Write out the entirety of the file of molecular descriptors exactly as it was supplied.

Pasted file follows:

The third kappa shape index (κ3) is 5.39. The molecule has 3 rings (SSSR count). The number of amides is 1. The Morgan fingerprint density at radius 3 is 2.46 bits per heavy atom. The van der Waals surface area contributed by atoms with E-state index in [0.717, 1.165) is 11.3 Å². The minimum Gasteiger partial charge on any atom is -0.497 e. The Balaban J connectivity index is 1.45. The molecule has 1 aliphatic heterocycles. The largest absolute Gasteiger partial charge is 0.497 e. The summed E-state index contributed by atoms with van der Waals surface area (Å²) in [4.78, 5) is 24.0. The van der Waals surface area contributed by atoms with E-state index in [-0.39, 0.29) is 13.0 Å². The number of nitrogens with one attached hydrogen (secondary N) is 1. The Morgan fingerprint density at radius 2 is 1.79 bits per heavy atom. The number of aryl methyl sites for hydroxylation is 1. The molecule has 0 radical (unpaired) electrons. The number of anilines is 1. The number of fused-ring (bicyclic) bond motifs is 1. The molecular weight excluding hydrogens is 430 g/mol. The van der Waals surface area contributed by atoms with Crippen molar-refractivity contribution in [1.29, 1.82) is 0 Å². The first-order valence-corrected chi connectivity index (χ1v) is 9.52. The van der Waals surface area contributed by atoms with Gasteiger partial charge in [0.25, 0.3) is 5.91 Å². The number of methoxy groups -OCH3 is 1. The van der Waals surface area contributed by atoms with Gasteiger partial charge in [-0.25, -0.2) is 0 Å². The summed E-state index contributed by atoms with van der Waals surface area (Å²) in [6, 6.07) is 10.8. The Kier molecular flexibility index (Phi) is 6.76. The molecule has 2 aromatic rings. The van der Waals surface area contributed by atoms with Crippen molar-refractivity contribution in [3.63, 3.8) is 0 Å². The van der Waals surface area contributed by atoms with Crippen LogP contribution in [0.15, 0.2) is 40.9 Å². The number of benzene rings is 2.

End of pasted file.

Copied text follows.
The third kappa shape index (κ3) is 5.39. The molecule has 3 rings (SSSR count). The number of amides is 1. The Morgan fingerprint density at radius 3 is 2.46 bits per heavy atom. The van der Waals surface area contributed by atoms with E-state index in [0.717, 1.165) is 11.3 Å². The minimum Gasteiger partial charge on any atom is -0.497 e. The Balaban J connectivity index is 1.45. The molecule has 1 aliphatic heterocycles. The largest absolute Gasteiger partial charge is 0.497 e. The summed E-state index contributed by atoms with van der Waals surface area (Å²) in [4.78, 5) is 24.0. The van der Waals surface area contributed by atoms with E-state index in [-0.39, 0.29) is 13.0 Å². The number of nitrogens with one attached hydrogen (secondary N) is 1. The Morgan fingerprint density at radius 2 is 1.79 bits per heavy atom. The number of aryl methyl sites for hydroxylation is 1. The molecule has 0 radical (unpaired) electrons. The number of anilines is 1. The number of fused-ring (bicyclic) bond motifs is 1. The molecular weight excluding hydrogens is 430 g/mol. The van der Waals surface area contributed by atoms with Crippen molar-refractivity contribution in [1.29, 1.82) is 0 Å². The first-order valence-corrected chi connectivity index (χ1v) is 9.52. The van der Waals surface area contributed by atoms with Gasteiger partial charge in [0.25, 0.3) is 5.91 Å². The number of methoxy groups -OCH3 is 1. The van der Waals surface area contributed by atoms with Gasteiger partial charge in [-0.25, -0.2) is 0 Å². The summed E-state index contributed by atoms with van der Waals surface area (Å²) in [6, 6.07) is 10.8. The Kier molecular flexibility index (Phi) is 6.76. The molecule has 2 aromatic rings. The van der Waals surface area contributed by atoms with Crippen molar-refractivity contribution in [3.63, 3.8) is 0 Å². The van der Waals surface area contributed by atoms with Crippen LogP contribution in [0.15, 0.2) is 40.9 Å². The number of benzene rings is 2.